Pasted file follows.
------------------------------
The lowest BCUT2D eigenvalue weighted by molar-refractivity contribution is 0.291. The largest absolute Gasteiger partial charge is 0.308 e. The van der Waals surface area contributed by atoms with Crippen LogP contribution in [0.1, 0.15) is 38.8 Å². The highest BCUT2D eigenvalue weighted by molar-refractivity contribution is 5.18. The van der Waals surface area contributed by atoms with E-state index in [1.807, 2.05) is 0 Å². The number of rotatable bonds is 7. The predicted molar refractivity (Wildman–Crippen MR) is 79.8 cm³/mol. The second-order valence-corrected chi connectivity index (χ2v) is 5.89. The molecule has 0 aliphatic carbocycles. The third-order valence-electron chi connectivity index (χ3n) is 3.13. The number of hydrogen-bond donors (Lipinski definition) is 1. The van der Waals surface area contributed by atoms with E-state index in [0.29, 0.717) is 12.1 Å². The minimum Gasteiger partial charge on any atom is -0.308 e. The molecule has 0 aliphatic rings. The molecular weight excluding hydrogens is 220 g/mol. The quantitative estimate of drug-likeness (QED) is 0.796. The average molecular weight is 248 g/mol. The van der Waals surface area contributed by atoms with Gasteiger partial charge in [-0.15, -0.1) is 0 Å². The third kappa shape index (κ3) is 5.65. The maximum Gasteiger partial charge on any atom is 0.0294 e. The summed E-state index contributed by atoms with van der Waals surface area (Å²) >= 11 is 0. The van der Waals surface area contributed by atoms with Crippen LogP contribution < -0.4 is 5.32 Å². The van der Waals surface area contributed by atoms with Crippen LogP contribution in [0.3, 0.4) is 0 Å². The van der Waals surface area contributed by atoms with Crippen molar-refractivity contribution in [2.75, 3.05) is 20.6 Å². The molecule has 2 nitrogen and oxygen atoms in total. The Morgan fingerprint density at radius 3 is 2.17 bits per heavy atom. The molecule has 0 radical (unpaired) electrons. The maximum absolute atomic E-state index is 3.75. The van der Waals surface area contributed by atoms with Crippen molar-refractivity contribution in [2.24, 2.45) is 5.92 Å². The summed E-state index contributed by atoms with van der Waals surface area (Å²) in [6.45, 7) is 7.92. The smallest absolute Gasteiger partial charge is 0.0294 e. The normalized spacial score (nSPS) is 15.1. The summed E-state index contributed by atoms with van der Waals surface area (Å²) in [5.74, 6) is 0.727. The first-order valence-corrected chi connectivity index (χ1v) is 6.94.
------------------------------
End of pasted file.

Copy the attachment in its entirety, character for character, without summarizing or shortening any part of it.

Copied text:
The lowest BCUT2D eigenvalue weighted by molar-refractivity contribution is 0.291. The largest absolute Gasteiger partial charge is 0.308 e. The van der Waals surface area contributed by atoms with Crippen LogP contribution in [0.1, 0.15) is 38.8 Å². The highest BCUT2D eigenvalue weighted by molar-refractivity contribution is 5.18. The van der Waals surface area contributed by atoms with E-state index in [1.807, 2.05) is 0 Å². The number of rotatable bonds is 7. The predicted molar refractivity (Wildman–Crippen MR) is 79.8 cm³/mol. The second-order valence-corrected chi connectivity index (χ2v) is 5.89. The molecule has 0 aliphatic carbocycles. The third-order valence-electron chi connectivity index (χ3n) is 3.13. The number of hydrogen-bond donors (Lipinski definition) is 1. The van der Waals surface area contributed by atoms with E-state index in [0.29, 0.717) is 12.1 Å². The minimum Gasteiger partial charge on any atom is -0.308 e. The molecule has 0 aliphatic rings. The molecular weight excluding hydrogens is 220 g/mol. The quantitative estimate of drug-likeness (QED) is 0.796. The average molecular weight is 248 g/mol. The van der Waals surface area contributed by atoms with Gasteiger partial charge in [-0.15, -0.1) is 0 Å². The third kappa shape index (κ3) is 5.65. The maximum Gasteiger partial charge on any atom is 0.0294 e. The summed E-state index contributed by atoms with van der Waals surface area (Å²) >= 11 is 0. The van der Waals surface area contributed by atoms with Crippen LogP contribution < -0.4 is 5.32 Å². The van der Waals surface area contributed by atoms with Crippen LogP contribution in [0.3, 0.4) is 0 Å². The van der Waals surface area contributed by atoms with Crippen molar-refractivity contribution in [2.75, 3.05) is 20.6 Å². The molecule has 2 nitrogen and oxygen atoms in total. The Morgan fingerprint density at radius 3 is 2.17 bits per heavy atom. The molecule has 0 radical (unpaired) electrons. The maximum absolute atomic E-state index is 3.75. The van der Waals surface area contributed by atoms with Crippen molar-refractivity contribution in [2.24, 2.45) is 5.92 Å². The summed E-state index contributed by atoms with van der Waals surface area (Å²) in [6.45, 7) is 7.92. The smallest absolute Gasteiger partial charge is 0.0294 e. The normalized spacial score (nSPS) is 15.1. The summed E-state index contributed by atoms with van der Waals surface area (Å²) in [5.74, 6) is 0.727. The first-order valence-corrected chi connectivity index (χ1v) is 6.94.